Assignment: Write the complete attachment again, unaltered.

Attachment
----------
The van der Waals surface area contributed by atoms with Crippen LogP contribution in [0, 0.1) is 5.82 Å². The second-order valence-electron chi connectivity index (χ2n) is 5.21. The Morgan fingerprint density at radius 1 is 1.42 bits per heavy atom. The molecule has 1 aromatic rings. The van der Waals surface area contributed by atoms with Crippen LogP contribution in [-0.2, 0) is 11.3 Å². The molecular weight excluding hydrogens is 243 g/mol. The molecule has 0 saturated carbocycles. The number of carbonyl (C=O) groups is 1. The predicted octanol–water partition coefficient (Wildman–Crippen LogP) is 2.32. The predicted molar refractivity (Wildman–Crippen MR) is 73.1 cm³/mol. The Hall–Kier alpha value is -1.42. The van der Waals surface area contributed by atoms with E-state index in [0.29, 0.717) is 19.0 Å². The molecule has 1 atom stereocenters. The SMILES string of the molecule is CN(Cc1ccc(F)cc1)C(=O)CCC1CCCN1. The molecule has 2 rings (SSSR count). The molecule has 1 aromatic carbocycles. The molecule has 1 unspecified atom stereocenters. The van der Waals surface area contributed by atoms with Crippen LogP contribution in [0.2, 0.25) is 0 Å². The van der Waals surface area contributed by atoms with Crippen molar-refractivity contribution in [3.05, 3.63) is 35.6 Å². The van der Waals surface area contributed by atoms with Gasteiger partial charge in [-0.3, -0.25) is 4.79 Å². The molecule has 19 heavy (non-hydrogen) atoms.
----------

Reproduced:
The van der Waals surface area contributed by atoms with Crippen LogP contribution in [0, 0.1) is 5.82 Å². The second-order valence-electron chi connectivity index (χ2n) is 5.21. The Morgan fingerprint density at radius 1 is 1.42 bits per heavy atom. The molecule has 1 aromatic rings. The van der Waals surface area contributed by atoms with Crippen LogP contribution in [-0.2, 0) is 11.3 Å². The molecular weight excluding hydrogens is 243 g/mol. The molecule has 0 saturated carbocycles. The number of carbonyl (C=O) groups is 1. The predicted octanol–water partition coefficient (Wildman–Crippen LogP) is 2.32. The predicted molar refractivity (Wildman–Crippen MR) is 73.1 cm³/mol. The Hall–Kier alpha value is -1.42. The van der Waals surface area contributed by atoms with E-state index in [0.29, 0.717) is 19.0 Å². The molecule has 1 atom stereocenters. The SMILES string of the molecule is CN(Cc1ccc(F)cc1)C(=O)CCC1CCCN1. The molecule has 2 rings (SSSR count). The molecule has 1 aromatic carbocycles. The molecule has 1 unspecified atom stereocenters. The van der Waals surface area contributed by atoms with Crippen LogP contribution in [0.2, 0.25) is 0 Å². The van der Waals surface area contributed by atoms with Crippen molar-refractivity contribution in [3.05, 3.63) is 35.6 Å². The van der Waals surface area contributed by atoms with Gasteiger partial charge in [-0.3, -0.25) is 4.79 Å². The molecule has 19 heavy (non-hydrogen) atoms.